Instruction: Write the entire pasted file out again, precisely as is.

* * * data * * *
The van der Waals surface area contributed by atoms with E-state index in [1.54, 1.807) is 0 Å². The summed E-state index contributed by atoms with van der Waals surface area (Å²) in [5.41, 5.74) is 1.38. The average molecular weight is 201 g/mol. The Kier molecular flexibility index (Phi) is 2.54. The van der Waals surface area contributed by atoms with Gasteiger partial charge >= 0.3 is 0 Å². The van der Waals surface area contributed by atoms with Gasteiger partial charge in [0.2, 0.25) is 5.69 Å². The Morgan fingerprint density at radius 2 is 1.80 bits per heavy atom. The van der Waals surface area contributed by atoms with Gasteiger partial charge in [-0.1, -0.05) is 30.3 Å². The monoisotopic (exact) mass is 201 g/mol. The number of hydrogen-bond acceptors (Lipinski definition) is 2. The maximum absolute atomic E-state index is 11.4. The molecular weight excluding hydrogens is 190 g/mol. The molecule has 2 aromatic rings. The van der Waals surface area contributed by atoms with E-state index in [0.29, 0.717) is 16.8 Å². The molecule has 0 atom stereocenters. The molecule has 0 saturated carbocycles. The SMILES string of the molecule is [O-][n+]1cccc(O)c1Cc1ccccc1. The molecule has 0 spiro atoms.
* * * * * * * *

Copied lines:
The van der Waals surface area contributed by atoms with E-state index in [1.54, 1.807) is 0 Å². The summed E-state index contributed by atoms with van der Waals surface area (Å²) in [5.41, 5.74) is 1.38. The average molecular weight is 201 g/mol. The Kier molecular flexibility index (Phi) is 2.54. The van der Waals surface area contributed by atoms with Gasteiger partial charge >= 0.3 is 0 Å². The van der Waals surface area contributed by atoms with Gasteiger partial charge in [0.2, 0.25) is 5.69 Å². The Morgan fingerprint density at radius 2 is 1.80 bits per heavy atom. The van der Waals surface area contributed by atoms with Gasteiger partial charge in [-0.1, -0.05) is 30.3 Å². The monoisotopic (exact) mass is 201 g/mol. The number of hydrogen-bond acceptors (Lipinski definition) is 2. The maximum absolute atomic E-state index is 11.4. The molecular weight excluding hydrogens is 190 g/mol. The molecule has 2 aromatic rings. The van der Waals surface area contributed by atoms with E-state index in [0.29, 0.717) is 16.8 Å². The molecule has 0 atom stereocenters. The molecule has 0 saturated carbocycles. The SMILES string of the molecule is [O-][n+]1cccc(O)c1Cc1ccccc1. The molecule has 0 spiro atoms.